Since I am constantly hurting others, my brain suffers from self-loathing 24/7. This is why I love spending time with you. I love feeding off your emotional support, and I love hating you for needing you constantly. I love blaming you for my own narcissistic tendencies.
I love you because I am scared and tired of the self-loathing inside me. All the feelings I am too scared to have, the neediness, the emotions, everything I call you weak and crazy for, makes me love you because I feed off of you. I love you because I can treat you like a punching bag when that deep weak part of me threatens to open up. You keep all of it at bay and I take you for granted because I hate that I need you as much as I do.
Of course the day you realize all of this, you will leave me. So, I will never tell you, and I will always keep you hoping that I will become a better person, but in reality I never will. Only if you walk away from me, will my complacency ever get displaced. The day you stop caring, I will fall and I will learn my lesson. Yet I know that day will never come, because I keep you so tangled up in my concerns that you can never think about yours. And that is just perfect for me.
With my endless self-love,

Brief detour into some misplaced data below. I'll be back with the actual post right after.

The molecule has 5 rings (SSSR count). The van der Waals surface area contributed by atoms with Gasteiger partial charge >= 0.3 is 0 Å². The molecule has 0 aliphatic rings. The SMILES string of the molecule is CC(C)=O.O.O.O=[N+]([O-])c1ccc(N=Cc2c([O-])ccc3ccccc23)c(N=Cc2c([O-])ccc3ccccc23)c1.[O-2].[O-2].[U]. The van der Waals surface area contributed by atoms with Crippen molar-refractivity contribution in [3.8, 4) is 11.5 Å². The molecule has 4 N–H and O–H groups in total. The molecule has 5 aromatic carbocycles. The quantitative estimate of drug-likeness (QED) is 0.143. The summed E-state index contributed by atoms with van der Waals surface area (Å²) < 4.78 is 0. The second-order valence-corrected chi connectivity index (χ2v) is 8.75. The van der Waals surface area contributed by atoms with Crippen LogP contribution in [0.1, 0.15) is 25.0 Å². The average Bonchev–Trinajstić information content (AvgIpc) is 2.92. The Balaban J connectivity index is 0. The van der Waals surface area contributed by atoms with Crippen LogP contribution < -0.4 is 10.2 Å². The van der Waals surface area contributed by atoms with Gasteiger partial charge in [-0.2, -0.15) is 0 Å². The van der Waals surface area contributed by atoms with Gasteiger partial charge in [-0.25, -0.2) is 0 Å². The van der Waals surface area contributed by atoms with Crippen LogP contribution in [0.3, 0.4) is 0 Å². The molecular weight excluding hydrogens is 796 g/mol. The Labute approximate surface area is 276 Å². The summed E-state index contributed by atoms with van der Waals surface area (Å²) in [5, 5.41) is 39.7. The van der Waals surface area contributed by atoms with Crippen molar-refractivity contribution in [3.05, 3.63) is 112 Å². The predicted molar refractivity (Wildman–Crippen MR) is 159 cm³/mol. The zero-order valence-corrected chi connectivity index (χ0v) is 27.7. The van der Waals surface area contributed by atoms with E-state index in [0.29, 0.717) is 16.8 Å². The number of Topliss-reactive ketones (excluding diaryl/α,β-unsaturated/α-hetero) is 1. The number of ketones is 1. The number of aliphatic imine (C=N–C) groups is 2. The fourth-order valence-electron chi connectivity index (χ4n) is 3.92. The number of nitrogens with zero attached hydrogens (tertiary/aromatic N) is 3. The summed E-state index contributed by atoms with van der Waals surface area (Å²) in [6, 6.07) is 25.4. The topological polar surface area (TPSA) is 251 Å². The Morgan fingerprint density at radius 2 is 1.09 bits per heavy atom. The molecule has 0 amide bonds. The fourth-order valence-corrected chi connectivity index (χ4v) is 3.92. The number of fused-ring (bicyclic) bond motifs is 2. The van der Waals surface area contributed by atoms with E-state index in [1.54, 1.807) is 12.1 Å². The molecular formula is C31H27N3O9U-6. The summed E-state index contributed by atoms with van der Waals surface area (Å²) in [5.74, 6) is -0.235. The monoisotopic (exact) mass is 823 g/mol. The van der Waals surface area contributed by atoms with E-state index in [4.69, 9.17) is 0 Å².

Your Narcissist Other.”
This letter is of course fictional, and a true narcissist would never be this candid even to himself. But if you have had a toxic partner in your life, you will know how important this kind of honesty is to help you forgive yourself and move on.
Narcissists always need to be at the center of everybody’s attention. They boast, they brag, and they tell exaggerated stories so that they can be at the forefront of peoples’ minds.
What makes them worse, is that they’ve been working on their methods for years, which makes their lies harder to spot.
They often mix full-blown lies with truths and half-truths so that they can get away with things more easily.
Narcissists have no capacity for empathy, understanding, or validation, but they’ve worked hard in order to fake it.
If you’ve been around a narcissist before, you already know how infuriating it can be just to have a simple conversation; they couldn’t possibly care any less about what you’re saying.
Here are four things that a narcissist will always do to be the center of attention.
1. They Play the Blame Game
Narcissists will never miss an opportunity to make someone look worse than they are.
If a narcissist has the chance to make someone look bad, while elevating their own status in the process, they will always take it.
They constantly blame people for things that may not be their fault, and then when drama ensues, they’ll justify themselves by continuing to blame people for any issues that have occurred as a result.
2. They Reverse Roles